of the units to more than the NAV and is expressed as a percentage of NAV.
A special product offered by mutual funds. These schemes invest in equity i.e. shares
and generally have a lock-in period of three years. The primary advantage to investors
Equity Linked Savings Scheme
is the rebate under Section 80 c of the IT act, whereby a maximum of Rs 1 lakh
invested in ELSS funds is not taxable.
Schemes where more than 50% of the investments are done in equity shares of various
Ex-Bonus NAV The NAV declared post record date in case of a bonus issue is the ex-bonus NAV.
It is the effective date of a dividend distribution. When the dividend is paid, the NAV of
the fund drops by the amount of the dividend.
Ex-Dividend NAV The NAV declared post record date is the ex-dividend NAV.
It is the load charged by the fund when one redeems the units from the fund. It reduces
the price of the units to less than the NAV and is expressed as a percentage of NAV.
The Expenses of a mutual fund include management fees and all the fees associated
Expense Ratio with the fund's daily operations. Expense Ratio refers to the annual percentage of fund's
assets that is paid out in expenses.
These are short to medium term interest bearing instruments issued by financial
intermediaries and corporate. These bonds are issued for minimum amount of Rs.
Floating Rate Bonds
10,000 and in multiples of Rs. 10,000 only. The typical maturity of these bonds is 3 to 5
A term used when mutual fund investors who have purchased load funds switch from
Free Loading one fund family to another family of funds without having to pay another sales charge.
Not all funds families have freeloading procedures.
Face Value The original issue price of one unit of a scheme
A commonly used mechanism for the taxation purpose of redeemed mutual fund
First-In, First-Out (FIFO) shares, it is an accounting method which assumes that the units purchased first are the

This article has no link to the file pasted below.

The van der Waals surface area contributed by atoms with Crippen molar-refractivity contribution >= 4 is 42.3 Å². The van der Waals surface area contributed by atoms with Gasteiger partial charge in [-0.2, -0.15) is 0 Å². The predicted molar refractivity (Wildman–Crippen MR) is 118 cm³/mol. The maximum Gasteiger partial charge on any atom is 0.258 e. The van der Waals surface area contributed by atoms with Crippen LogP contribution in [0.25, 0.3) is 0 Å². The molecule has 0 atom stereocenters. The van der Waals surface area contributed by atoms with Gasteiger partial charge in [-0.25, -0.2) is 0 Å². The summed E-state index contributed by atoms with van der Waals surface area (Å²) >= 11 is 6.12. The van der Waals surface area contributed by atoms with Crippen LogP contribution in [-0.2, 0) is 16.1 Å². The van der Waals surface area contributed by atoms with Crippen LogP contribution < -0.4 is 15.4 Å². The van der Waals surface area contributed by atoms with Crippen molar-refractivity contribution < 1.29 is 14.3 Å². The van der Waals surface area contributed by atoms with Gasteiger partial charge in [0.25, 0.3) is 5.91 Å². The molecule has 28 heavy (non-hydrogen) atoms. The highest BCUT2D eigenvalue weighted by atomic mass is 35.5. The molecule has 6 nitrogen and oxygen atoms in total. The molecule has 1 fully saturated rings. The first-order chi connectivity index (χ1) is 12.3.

units sold first.
Classification of a scheme depending on the type of assets in which the mutual fund
company invests the corpus. It could be a growth, debt, balanced, gilt or liquid scheme
Fund Family All the schemes, which are managed by one mutual fund.
Fund Management Costs The charge levied by an AMC on a mutual fund for managing their funds.
Appointed by the AMC, he is the person who makes all the final decisions regarding
investments of a scheme.
Securities created and issued by the Central Government and/or a State Government,
and may include securities unconditionally guaranteed by the Government
Global Funds Mutual funds that invest in stocks of companies from all over the world
These are medium to long term obligations issued by RBI on behalf of Government of
Government Securities India and various state governments. The RBI decides the cut-off coupon on the basis
of the bids received. These securities are issued by auction process. On certain issues
Funds that invest only in government securities of different maturities. They offer lower
Gilt funds returns as the credit risk is virtually absent and there are no chances of government
defaulting on its payment obligations. This effectively reduces the yield on them.
A scheme where investments are made in equity and convertible debentures. They
normally aim to provide capital appreciation over a period of time.
The return assured by the mutual funds as a minimum return in certain income plans.
Guaranteed Returns The launch of plans offering guaranteed returns is now subject to certain restrictions
imposed by the SEBI.
Pay-out day is the designated day on which securities and funds are paid out to the
members by the clearing house of the Exchange.
Premium When the market price of a unit is more than the NAV it is said to be trading at a premium.